I still have a few things to do. The procedure specifically mentions using my battery bank to power the backup fridge, but I didn’t get a chance to test that yet. That’s on the short list of things to do to get this project buttoned up. I’m also working through the timing of when to use each generator. My first draft had the Honda as the first generator to be powered up, on the theory that the smaller and lighter unit would be easier to manage. But now I think pulling out the big genny is the first step, since it powers up the house through a transfer switch, meaning it’s basically business as usual with regard to the well, the fridge, and the freezer. A few extension cords take care of getting power back to the network gear, which ended up being more important than just entertainment – it let me find out the nature of the outage from the power company web site, allowing me to gauge how to respond. Once I was assured that zombies wouldn’t be staggering up the driveway anytime soon, I could stand down a bit and, with my network up again, get back to work.

I also need to review the later steps in my blackout procedure, which go into detail about a lot of security stuff, like when to lock the driveway gate, and when to post overwatch for trips outside the house to refuel the generator and such. It also outlines when to run the generator – save the big, loud Generac for a few hours during the day, to get water pressure up, and use the quiet Honda during the night to recharge the battery back and power the small fridge. Plus it outlines when to start thinking about getting extra fuel, and when to pull the trigger on a cash purchase of insulin, just in case the outage portends supply line problems.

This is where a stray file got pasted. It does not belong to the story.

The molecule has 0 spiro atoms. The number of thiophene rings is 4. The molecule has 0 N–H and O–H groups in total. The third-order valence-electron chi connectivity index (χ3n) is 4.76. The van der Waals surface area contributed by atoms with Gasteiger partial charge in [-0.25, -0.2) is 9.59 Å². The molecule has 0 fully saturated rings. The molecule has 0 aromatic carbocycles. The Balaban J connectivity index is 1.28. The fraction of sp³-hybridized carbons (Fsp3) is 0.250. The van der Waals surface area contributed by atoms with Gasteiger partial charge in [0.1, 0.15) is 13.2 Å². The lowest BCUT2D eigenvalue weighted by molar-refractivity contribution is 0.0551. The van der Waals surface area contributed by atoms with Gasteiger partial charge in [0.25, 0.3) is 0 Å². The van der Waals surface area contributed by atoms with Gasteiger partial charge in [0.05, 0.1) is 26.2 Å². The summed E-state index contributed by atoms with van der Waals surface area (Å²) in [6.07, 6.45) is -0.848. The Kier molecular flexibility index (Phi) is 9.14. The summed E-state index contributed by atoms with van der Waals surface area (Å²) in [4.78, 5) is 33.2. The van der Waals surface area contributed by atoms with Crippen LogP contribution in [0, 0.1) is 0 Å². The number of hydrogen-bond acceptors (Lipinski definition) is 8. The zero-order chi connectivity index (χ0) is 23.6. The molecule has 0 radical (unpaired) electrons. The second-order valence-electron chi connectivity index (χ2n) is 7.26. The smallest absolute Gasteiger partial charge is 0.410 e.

Paranoid? Probably. But that’s what I do, and it seems like the best way to protect my family. And I’m pleased that the procedure seemed to work, and that I got a chance to test it under non-stressful conditions. We’ll have to see how it works when we’re fighting off zombies.

5 Comments

  1. APB

    This appears to be a pretty common event around here. Just a few hours ago, I heard the fire department go out for a reported explosion followed by a power failure. When they got on scene, they reported a blown cutout fuse on a pole and asked for the power company to respond. I checked the power company’s website a few minutes later, and they showed 64 customers without power.

    So, my take home from this is that fuses are likely to blow every couple of days, and when they go, they take out 60-70 customers. I suppose they’ll be without power for the next couple of hours like we were.

    I wonder to what degree this reflects an aging grid infrastructure? Something to ponder.

    Reply

  2. I would convert the Honda to propane / gasoline / natural gas. Actually I would have both converted to tri-fuel changing a propane tank is safer than adding gas to a hot genny

    Reply
    1. APB

      I’ve been noodling a propane conversion for the Honda and the Generac. Engineer775 did a good video on the Honda conversion, but he sent the carb in as a core before he ever put gas in the genny. Guess I’d have to opt for the full kit.

      Reply